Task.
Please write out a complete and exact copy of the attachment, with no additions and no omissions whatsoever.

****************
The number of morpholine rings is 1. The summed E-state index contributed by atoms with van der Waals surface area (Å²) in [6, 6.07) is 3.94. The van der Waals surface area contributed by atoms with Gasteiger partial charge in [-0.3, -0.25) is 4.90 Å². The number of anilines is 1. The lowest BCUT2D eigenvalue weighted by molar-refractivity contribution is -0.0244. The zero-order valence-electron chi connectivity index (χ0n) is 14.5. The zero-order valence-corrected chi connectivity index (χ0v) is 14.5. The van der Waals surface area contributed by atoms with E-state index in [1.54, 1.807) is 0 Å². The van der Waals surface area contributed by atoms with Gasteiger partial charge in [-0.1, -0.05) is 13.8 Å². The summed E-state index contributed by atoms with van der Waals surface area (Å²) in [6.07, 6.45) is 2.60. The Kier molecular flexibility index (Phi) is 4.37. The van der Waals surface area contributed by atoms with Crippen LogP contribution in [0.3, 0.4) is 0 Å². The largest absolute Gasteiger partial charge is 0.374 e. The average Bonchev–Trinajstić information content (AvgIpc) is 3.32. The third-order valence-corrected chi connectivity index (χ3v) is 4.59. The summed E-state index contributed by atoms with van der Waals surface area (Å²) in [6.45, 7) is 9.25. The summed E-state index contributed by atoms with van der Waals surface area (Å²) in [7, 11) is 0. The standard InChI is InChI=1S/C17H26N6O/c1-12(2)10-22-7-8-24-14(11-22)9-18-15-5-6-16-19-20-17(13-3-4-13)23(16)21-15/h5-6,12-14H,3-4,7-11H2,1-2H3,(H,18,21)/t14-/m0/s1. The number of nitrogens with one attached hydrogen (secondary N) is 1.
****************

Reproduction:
The number of morpholine rings is 1. The summed E-state index contributed by atoms with van der Waals surface area (Å²) in [6, 6.07) is 3.94. The van der Waals surface area contributed by atoms with Gasteiger partial charge in [-0.3, -0.25) is 4.90 Å². The number of anilines is 1. The lowest BCUT2D eigenvalue weighted by molar-refractivity contribution is -0.0244. The zero-order valence-electron chi connectivity index (χ0n) is 14.5. The zero-order valence-corrected chi connectivity index (χ0v) is 14.5. The van der Waals surface area contributed by atoms with E-state index in [1.54, 1.807) is 0 Å². The van der Waals surface area contributed by atoms with Gasteiger partial charge in [-0.1, -0.05) is 13.8 Å². The summed E-state index contributed by atoms with van der Waals surface area (Å²) in [6.07, 6.45) is 2.60. The Kier molecular flexibility index (Phi) is 4.37. The van der Waals surface area contributed by atoms with Crippen LogP contribution in [0.3, 0.4) is 0 Å². The largest absolute Gasteiger partial charge is 0.374 e. The average Bonchev–Trinajstić information content (AvgIpc) is 3.32. The third-order valence-corrected chi connectivity index (χ3v) is 4.59. The summed E-state index contributed by atoms with van der Waals surface area (Å²) in [6.45, 7) is 9.25. The summed E-state index contributed by atoms with van der Waals surface area (Å²) in [7, 11) is 0. The standard InChI is InChI=1S/C17H26N6O/c1-12(2)10-22-7-8-24-14(11-22)9-18-15-5-6-16-19-20-17(13-3-4-13)23(16)21-15/h5-6,12-14H,3-4,7-11H2,1-2H3,(H,18,21)/t14-/m0/s1. The number of nitrogens with one attached hydrogen (secondary N) is 1.